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BIOL_497A_Spring_2011 - BIOL 497A The Evolution of...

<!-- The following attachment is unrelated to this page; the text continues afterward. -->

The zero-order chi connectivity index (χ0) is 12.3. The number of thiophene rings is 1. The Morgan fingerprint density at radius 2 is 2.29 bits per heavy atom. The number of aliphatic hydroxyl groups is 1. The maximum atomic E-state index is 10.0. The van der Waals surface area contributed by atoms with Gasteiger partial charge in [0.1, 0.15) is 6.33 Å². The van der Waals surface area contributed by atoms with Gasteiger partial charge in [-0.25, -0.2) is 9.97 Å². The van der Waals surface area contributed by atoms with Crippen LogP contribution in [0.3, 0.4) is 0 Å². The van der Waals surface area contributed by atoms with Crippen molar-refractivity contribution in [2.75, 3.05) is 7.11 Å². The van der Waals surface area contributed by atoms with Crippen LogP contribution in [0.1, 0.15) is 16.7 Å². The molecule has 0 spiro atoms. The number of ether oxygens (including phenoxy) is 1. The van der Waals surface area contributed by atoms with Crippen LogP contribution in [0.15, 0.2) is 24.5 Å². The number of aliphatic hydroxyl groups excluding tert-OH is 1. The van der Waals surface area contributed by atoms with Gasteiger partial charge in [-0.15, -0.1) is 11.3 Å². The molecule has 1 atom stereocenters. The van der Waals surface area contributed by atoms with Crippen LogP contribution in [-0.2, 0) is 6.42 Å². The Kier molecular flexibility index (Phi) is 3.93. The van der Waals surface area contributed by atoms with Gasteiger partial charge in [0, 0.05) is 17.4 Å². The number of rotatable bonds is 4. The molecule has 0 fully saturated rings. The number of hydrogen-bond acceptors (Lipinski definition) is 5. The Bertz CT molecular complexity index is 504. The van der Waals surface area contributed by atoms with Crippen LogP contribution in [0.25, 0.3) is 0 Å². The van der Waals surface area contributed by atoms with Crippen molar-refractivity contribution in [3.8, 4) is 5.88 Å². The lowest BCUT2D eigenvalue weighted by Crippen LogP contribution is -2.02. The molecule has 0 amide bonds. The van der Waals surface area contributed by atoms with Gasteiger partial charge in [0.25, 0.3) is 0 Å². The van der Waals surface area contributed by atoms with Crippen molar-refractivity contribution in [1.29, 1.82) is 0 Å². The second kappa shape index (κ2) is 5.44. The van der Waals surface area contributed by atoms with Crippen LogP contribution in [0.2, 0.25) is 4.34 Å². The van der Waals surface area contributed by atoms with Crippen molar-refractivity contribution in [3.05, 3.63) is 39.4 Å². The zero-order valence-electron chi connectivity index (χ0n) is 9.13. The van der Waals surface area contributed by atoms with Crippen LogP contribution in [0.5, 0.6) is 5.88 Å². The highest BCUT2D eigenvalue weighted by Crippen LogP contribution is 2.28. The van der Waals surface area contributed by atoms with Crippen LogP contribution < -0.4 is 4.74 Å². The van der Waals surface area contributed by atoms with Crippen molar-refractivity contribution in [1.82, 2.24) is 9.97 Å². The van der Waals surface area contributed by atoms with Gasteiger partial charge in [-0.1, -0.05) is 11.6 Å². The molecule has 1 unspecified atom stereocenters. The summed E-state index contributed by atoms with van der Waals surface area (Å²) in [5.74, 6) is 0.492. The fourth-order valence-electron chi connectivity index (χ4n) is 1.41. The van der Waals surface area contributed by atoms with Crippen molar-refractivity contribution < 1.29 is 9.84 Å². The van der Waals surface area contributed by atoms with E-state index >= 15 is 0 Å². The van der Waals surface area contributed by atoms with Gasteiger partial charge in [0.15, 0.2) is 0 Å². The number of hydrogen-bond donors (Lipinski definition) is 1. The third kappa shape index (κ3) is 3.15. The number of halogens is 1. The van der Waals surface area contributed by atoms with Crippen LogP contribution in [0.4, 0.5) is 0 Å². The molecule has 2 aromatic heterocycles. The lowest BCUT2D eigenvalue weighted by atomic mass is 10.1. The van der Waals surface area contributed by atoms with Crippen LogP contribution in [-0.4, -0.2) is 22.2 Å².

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BIOL 497A The Evolution of Infectious Diseases Spring 2011 Tuesdays 1 pm - 2:15 pm: 106 Boucke Thursdays 1 pm - 2:15 pm: 106 Boucke BIOL 497A is a three credit course. Instructors: Dr. Eddie Holmes Department of Biology, The Pennsylvania State University 609 Mueller Laboratory E-mail: [email protected] Tel: 814 863 4689 Course overview : Emerging and reemerging diseases, such as HIV and West Nile, are now a major threat to human health, while older ailments, such as malaria and tuberculosis, continue to kill millions of people each year. This course will explore how and why microbial pathogens evolve in the way they do and what this means for human disease. Although a variety of diseases will be considered, the emphasis will be on those that cause serious mortality and morbidity in humans today. For each of the major class of pathogen – viruses, bacteria and pathogenic eukaryotes – we will learn now genetic variation is generated, the major mechanisms of evolutionary change, how the spread of these pathogens can be reconstructed using phylogenetic and other evolutionary techniques, and how they are able to evade host immune responses and different treatment strategies. Special emphasis will be given to new, emerging diseases, such as HIV and swine-origin influenza virus, and the evolutionary forces that allow their causative pathogens to jump into new host species (and alternatively why some pathogens are unable to jump into new hosts). The course will therefore examine pathogen evolution at scales from the infection of individual patients to the global human population. To illustrate the general points made we will also consider a number of case studies of pathogens that are of particular importance for human health, including HIV/AIDS, influenza, rabies, hepatitis C, dengue, tuberculosis, meningitis, E. coli , antibiotic resistant bacteria and malaria. Course goals: Upon completion of this course, students will understand the patterns and processes of evolution in bacterial, viral and eukaryotic pathogens. They will understand the different ways in which genetic variation
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